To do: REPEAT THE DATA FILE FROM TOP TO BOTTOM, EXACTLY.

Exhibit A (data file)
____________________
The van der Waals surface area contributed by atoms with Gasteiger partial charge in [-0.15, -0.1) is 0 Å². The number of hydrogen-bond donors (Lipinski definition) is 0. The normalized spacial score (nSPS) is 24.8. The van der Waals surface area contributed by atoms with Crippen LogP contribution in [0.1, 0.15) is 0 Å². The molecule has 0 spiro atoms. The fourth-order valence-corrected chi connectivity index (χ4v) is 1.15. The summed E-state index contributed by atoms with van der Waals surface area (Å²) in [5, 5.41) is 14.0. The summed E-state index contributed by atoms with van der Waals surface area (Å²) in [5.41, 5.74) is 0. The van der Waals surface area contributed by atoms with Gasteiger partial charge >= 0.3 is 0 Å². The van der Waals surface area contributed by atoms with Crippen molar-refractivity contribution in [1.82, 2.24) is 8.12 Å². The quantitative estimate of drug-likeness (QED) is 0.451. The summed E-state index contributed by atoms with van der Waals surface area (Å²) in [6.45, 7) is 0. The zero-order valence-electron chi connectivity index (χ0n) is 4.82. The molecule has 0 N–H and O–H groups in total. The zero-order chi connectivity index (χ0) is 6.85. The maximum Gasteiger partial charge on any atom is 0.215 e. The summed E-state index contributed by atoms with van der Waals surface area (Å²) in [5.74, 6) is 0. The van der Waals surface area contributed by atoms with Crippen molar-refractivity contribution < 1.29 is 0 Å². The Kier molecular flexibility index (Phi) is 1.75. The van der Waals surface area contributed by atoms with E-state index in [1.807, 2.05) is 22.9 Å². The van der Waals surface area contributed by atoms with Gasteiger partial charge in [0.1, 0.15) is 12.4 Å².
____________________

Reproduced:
The van der Waals surface area contributed by atoms with Gasteiger partial charge in [-0.15, -0.1) is 0 Å². The number of hydrogen-bond donors (Lipinski definition) is 0. The normalized spacial score (nSPS) is 24.8. The van der Waals surface area contributed by atoms with Crippen LogP contribution in [0.1, 0.15) is 0 Å². The molecule has 0 spiro atoms. The fourth-order valence-corrected chi connectivity index (χ4v) is 1.15. The summed E-state index contributed by atoms with van der Waals surface area (Å²) in [5, 5.41) is 14.0. The summed E-state index contributed by atoms with van der Waals surface area (Å²) in [5.41, 5.74) is 0. The van der Waals surface area contributed by atoms with Gasteiger partial charge >= 0.3 is 0 Å². The van der Waals surface area contributed by atoms with Crippen molar-refractivity contribution in [1.82, 2.24) is 8.12 Å². The quantitative estimate of drug-likeness (QED) is 0.451. The summed E-state index contributed by atoms with van der Waals surface area (Å²) in [6.45, 7) is 0. The zero-order valence-electron chi connectivity index (χ0n) is 4.82. The molecule has 0 N–H and O–H groups in total. The zero-order chi connectivity index (χ0) is 6.85. The maximum Gasteiger partial charge on any atom is 0.215 e. The summed E-state index contributed by atoms with van der Waals surface area (Å²) in [5.74, 6) is 0. The van der Waals surface area contributed by atoms with Crippen molar-refractivity contribution < 1.29 is 0 Å². The Kier molecular flexibility index (Phi) is 1.75. The van der Waals surface area contributed by atoms with E-state index in [1.807, 2.05) is 22.9 Å². The van der Waals surface area contributed by atoms with Gasteiger partial charge in [0.1, 0.15) is 12.4 Å².